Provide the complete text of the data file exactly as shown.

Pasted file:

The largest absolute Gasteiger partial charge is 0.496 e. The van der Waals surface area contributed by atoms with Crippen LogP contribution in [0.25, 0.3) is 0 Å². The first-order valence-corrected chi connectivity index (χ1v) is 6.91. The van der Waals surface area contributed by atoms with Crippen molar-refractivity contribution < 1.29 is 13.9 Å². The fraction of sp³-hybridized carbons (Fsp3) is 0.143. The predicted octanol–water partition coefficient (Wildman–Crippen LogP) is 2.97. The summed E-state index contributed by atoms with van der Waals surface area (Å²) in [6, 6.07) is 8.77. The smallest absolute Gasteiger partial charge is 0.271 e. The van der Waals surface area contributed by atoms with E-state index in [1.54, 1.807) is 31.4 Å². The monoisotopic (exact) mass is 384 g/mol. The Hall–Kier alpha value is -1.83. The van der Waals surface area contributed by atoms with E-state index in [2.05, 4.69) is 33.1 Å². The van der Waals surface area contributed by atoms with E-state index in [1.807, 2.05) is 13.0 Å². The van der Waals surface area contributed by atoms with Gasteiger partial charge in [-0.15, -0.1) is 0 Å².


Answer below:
The largest absolute Gasteiger partial charge is 0.496 e. The van der Waals surface area contributed by atoms with Crippen LogP contribution in [0.25, 0.3) is 0 Å². The first-order valence-corrected chi connectivity index (χ1v) is 6.91. The van der Waals surface area contributed by atoms with Crippen molar-refractivity contribution < 1.29 is 13.9 Å². The fraction of sp³-hybridized carbons (Fsp3) is 0.143. The predicted octanol–water partition coefficient (Wildman–Crippen LogP) is 2.97. The summed E-state index contributed by atoms with van der Waals surface area (Å²) in [6, 6.07) is 8.77. The smallest absolute Gasteiger partial charge is 0.271 e. The van der Waals surface area contributed by atoms with E-state index in [1.54, 1.807) is 31.4 Å². The monoisotopic (exact) mass is 384 g/mol. The Hall–Kier alpha value is -1.83. The van der Waals surface area contributed by atoms with E-state index in [2.05, 4.69) is 33.1 Å². The van der Waals surface area contributed by atoms with E-state index in [1.807, 2.05) is 13.0 Å². The van der Waals surface area contributed by atoms with Gasteiger partial charge in [-0.15, -0.1) is 0 Å².